211 * Fixed mouse wheel events on Mac OS X 10.12
212 * The audio driver has been updated to use AVFoundation for better compatibility with newer versions of Mac OS X
214 Linux:
215 * Added support for the Fcitx IME
216 * Added a window event SDL_WINDOWEVENT_TAKE_FOCUS when a window manager asks the SDL window whether it wants to take focus.
217 * Refresh rates are now rounded instead of truncated, e.g. 59.94 Hz is rounded up to 60 Hz instead of 59.
218 * Added initial support for touchscreens on Raspberry Pi
220 OpenBSD:
221 * SDL_GetBasePath() is now implemented on OpenBSD
223 iOS:
224 * Added support for dynamically loaded objects on iOS 8 and newer
226 tvOS:
227 * Added support for Apple TV
228 * Added a hint SDL_HINT_APPLE_TV_REMOTE_ALLOW_ROTATION to control whether he Apple TV remote's joystick axes will automatically match the rotation of the remote.
230 Android:
231 * Fixed SDL not resizing window when Android screen resolution changes
232 * Corrected the joystick Z axis reporting for the accelerometer
234 Emscripten (running in a web browser):
235 * Many bug fixes and improvements
238 ---------------------------------------------------------------------------
239 2.0.4:
240 ---------------------------------------------------------------------------
242 General:
243 * Added support for web applications using Emscripten, see docs/ for more information
244 * Added support for web applications using Native Client (NaCl), see docs/ for more information
245 * Added an API to queue audio instead of using the audio callback:
246 SDL_QueueAudio(), SDL_GetQueuedAudioSize(), SDL_ClearQueuedAudio()
247 * Added events for audio device hot plug support:
249 * Added SDL_PointInRect()
250 * Added SDL_HasAVX2() to detect CPUs with AVX2 support
251 * Added SDL_SetWindowHitTest() to let apps treat parts of their SDL window like traditional window decorations (drag areas, resize areas)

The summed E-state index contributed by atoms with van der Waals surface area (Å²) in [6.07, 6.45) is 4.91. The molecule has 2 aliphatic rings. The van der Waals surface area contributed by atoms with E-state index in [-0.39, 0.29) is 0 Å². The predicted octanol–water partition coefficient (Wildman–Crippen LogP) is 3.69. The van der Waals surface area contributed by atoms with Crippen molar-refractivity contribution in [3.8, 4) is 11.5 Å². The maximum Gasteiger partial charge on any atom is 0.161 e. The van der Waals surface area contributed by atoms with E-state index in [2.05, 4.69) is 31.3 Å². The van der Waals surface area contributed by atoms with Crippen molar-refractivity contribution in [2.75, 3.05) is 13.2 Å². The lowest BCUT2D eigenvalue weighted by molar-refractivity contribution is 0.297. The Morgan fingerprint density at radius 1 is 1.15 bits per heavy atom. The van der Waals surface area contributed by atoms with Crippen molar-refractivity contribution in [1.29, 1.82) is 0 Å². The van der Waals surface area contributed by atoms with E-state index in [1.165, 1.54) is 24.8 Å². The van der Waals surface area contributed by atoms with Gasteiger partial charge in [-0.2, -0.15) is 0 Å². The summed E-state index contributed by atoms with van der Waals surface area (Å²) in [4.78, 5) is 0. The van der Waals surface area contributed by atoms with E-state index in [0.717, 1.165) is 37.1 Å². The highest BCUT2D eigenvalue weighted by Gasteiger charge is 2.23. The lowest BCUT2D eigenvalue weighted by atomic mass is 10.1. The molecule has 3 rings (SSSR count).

252 * Added SDL_GetGrabbedWindow() to get the window that currently has input grab, if any
253 * Added SDL_RenderIsClipEnabled() to tell whether clipping is currently enabled in a renderer
254 * Added SDL_CaptureMouse() to capture the mouse to get events while the mouse is not in your window
255 * Added SDL_WarpMouseGlobal() to warp the mouse cursor in global screen space
256 * Added SDL_GetGlobalMouseState() to get the current mouse state outside of an SDL window
257 * Added a direction field to mouse wheel events to tell whether they are flipped (natural) or not
258 * Added GL_CONTEXT_RELEASE_BEHAVIOR GL attribute (maps to [WGL|GLX]_ARB_context_flush_control extension)
259 * Added EGL_KHR_create_context support to allow OpenGL ES version selection on some platforms
260 * Added NV12 and NV21 YUV texture support for OpenGL and OpenGL ES 2.0 renderers
261 * Added a Vivante video driver that is used on various SoC platforms
262 * Added an event SDL_RENDER_DEVICE_RESET that is sent from the D3D renderers when the D3D device is lost, and from Android's event loop when the GLES context had to be recreated
263 * Added a hint SDL_HINT_NO_SIGNAL_HANDLERS to disable SDL's built in signal handling
264 * Added a hint SDL_HINT_THREAD_STACK_SIZE to set the stack size of SDL's threads
265 * Added SDL_sqrtf(), SDL_tan(), and SDL_tanf() to the stdlib routines
266 * Improved support for WAV and BMP files with unusual chunks in them